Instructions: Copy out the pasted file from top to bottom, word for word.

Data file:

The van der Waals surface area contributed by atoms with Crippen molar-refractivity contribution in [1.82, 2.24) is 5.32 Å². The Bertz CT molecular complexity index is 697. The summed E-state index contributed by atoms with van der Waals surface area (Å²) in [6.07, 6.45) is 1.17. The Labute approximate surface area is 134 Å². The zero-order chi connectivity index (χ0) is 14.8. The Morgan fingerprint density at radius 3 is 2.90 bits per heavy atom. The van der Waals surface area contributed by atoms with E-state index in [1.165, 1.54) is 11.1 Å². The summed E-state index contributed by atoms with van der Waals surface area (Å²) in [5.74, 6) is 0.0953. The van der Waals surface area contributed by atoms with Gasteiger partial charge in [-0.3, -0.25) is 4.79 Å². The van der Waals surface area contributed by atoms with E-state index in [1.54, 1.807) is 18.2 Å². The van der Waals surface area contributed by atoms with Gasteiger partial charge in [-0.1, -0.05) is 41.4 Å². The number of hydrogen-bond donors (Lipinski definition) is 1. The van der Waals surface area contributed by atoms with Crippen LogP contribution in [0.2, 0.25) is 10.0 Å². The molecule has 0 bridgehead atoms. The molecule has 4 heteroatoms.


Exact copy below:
The van der Waals surface area contributed by atoms with Crippen molar-refractivity contribution in [1.82, 2.24) is 5.32 Å². The Bertz CT molecular complexity index is 697. The summed E-state index contributed by atoms with van der Waals surface area (Å²) in [6.07, 6.45) is 1.17. The Labute approximate surface area is 134 Å². The zero-order chi connectivity index (χ0) is 14.8. The Morgan fingerprint density at radius 3 is 2.90 bits per heavy atom. The van der Waals surface area contributed by atoms with E-state index in [1.165, 1.54) is 11.1 Å². The summed E-state index contributed by atoms with van der Waals surface area (Å²) in [5.74, 6) is 0.0953. The van der Waals surface area contributed by atoms with Gasteiger partial charge in [-0.3, -0.25) is 4.79 Å². The van der Waals surface area contributed by atoms with E-state index in [1.54, 1.807) is 18.2 Å². The van der Waals surface area contributed by atoms with Gasteiger partial charge in [-0.1, -0.05) is 41.4 Å². The number of hydrogen-bond donors (Lipinski definition) is 1. The van der Waals surface area contributed by atoms with Crippen LogP contribution in [0.2, 0.25) is 10.0 Å². The molecule has 0 bridgehead atoms. The molecule has 4 heteroatoms.